Airlines struggle to survive through pandemic
July 20, 2020 |
Facing low demand, Latin American carriers cut costs, postpone debt payments, file for bankruptcy and seek government support
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Mexican airline Aeroméxico is meeting with bondholders this week after it missed debt payments at home and filed for bankruptcy in the United States, but it is not the only carrier in Latin America to take drastic steps to rearrange its debt. Colombia's Avianca and Chile's LATAM Airlines have also sought bankruptcy protection in US courts as travel restriction during the COVID-19 pandemic has brought air traffic to a virtual standstill.
In June, Aeroméxico saw the number of international passengers plunge 96% and domestic travelers tumble 80% year-on-year. Likewise, LATAM suffered a 98% drop in international passengers in June, while Gol Transportes Aéreos, which only flies within Brazil, endured an 89% decline when compared to the same month last year.
"The companies are trying to adapt their business models to this new scenario of very weak demand," said Débora Jalles, director of Latin American corporate ratings for Fitch Ratings. "This is very challenging with operations at 15% to 18% capacity."
The region's airlines are trying to make it through the crisis by postponing debt payments, filing for bankruptcy protection and seeking government loans and guarantees. But the number of COVID-19 cases remains on the rise in Latin America, particularly in Brazil, Peru, Mexico and Chile, and prospects for a coming recovery are receding into the distance. Latin America accounts for less than 9% of the world's population, but it has recorded more than a quarter of the global deaths from COVID-19, according to data from the reference website Worldometer.
"Companies have been reducing personnel through layoffs, vacations and unpaid voluntary licenses, among other measures," said Jairo Agudelo, research manager at Bancolombia's Capital Inteligente. "In this way, they have turned the largest portion of fixed costs into variable costs during the crisis."
Airlines have also opened negotiations with lessors and postponed payments on leasing obligations, he added. Other analysts pointed out that airlines have lowered prices and offered advanced sales as ways to make money.
After filing for bankruptcy in late May, LATAM secured $900 million in debtor-in-possession (DIP) financing from three shareholders, Qatar Airways and the Cueto and Amaro families. In July, the Santiago-based airline presented more DIP financing for $1.3 billion and included its Brazilian business in the Chapter 11 proceedings. Aeroméxico was not far behind, filing for bankruptcy in the United States and starting talks for DIP financing in early July.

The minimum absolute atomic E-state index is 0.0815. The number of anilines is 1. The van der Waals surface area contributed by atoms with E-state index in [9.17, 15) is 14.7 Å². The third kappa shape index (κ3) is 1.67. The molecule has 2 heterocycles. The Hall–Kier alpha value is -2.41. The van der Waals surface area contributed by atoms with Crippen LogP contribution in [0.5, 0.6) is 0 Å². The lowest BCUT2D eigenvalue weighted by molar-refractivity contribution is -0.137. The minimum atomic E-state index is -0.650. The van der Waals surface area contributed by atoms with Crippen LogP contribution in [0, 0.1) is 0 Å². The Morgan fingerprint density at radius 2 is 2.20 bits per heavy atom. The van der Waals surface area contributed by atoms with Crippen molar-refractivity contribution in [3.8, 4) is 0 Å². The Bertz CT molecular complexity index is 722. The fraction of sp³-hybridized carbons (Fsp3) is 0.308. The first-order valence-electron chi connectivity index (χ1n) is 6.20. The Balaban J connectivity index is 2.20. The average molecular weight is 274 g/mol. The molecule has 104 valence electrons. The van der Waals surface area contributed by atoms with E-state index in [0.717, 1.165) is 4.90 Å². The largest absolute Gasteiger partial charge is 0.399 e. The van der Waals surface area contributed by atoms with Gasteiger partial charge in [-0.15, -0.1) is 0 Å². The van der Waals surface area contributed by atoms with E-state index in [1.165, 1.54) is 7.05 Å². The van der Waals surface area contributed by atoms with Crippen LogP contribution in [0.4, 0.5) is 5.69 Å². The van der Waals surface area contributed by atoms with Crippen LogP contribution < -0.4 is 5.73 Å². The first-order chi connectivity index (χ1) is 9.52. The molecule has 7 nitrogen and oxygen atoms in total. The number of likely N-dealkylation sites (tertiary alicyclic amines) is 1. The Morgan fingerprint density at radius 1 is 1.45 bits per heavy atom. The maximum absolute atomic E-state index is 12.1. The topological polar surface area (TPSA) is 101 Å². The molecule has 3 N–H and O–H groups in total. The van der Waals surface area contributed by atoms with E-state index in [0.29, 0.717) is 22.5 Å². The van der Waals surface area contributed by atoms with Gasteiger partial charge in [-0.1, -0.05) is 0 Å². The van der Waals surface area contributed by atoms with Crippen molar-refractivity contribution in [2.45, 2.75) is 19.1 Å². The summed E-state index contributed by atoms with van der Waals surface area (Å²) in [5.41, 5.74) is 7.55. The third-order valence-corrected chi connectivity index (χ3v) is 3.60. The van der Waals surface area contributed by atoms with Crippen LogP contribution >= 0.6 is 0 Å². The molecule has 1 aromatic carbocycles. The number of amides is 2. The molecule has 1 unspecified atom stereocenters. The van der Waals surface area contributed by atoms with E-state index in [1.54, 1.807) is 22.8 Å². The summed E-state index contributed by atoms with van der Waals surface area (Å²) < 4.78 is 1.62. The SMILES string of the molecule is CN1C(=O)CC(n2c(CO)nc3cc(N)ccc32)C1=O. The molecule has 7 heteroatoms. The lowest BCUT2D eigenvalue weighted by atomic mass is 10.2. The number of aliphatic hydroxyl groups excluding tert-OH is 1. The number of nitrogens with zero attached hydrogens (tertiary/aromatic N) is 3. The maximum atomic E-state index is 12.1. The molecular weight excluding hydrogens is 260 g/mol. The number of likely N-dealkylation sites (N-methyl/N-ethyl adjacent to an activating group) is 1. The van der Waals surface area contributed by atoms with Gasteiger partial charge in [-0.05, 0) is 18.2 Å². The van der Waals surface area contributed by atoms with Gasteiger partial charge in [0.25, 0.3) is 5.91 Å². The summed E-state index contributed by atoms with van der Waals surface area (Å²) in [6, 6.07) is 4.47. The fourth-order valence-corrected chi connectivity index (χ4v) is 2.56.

But these measures may not be enough, according to an investor in Miami. "In my view, without the help of governments, Latin American airlines will not survive," he said. "The question is which governments will be able or be willing to help."
In Brazil, LATAM, Gol and Azul signed up for BRL4 billion ($743 million) in emergency funding from a group of lenders led by the national development bank BNDES. The airlines, however, have waited longer than expected for the money, Jalles said.
"They are still waiting to receive it," she said.
The Brazilian Senate chipped in last week and passed a bill to help airlines through the crisis, including reimbursements and rebookings for cancelled flights during the pandemic.
In Colombia, Avianca has held talks with the government, but it is not clear if it will reach an agreement, Agudelo said. "The government has many fronts and many needs, so whether or not airlines will get help is a coin toss," he said.
In Mexico, Communications and Transportation Minister Javier Jiménez has said the government has no plans to bail out Aeroméxico, but it could offer financing and credit guarantees and allow the airline to renegotiate tax payments, according the local press reports.
STABILIZING SHARE PRICES
As earnings plummet, some airlines have sold shares to maintain liquidity. Gol sold shares to US investment management firm BlackRock in late June, while Azul sold its 6% stake in TAP Air Portugal to the Portuguese government for roughly BRL65 million and withdrew conversion rights for €90 million ($110 million) in 2026 bonds.
Outside of occasional equity deals, however, shareholders are not expected to make major capital injections in Latin American airlines in the coming months. "There are limited opportunities for the shareholders to inject money into the companies," Jalles said. "We are not counting on this as being feasible."
Despite the challenges faced by airlines to remain afloat, their stock prices have stabilized after suffering a free fall in February and March because the market has incorporated all the risks, Jalles said. Now the future of Latin America's airlines depends entirely on when demand returns to previous levels, she added.
"Things are changing so much and so quickly, that it's really hard to make predictions," Jalles said.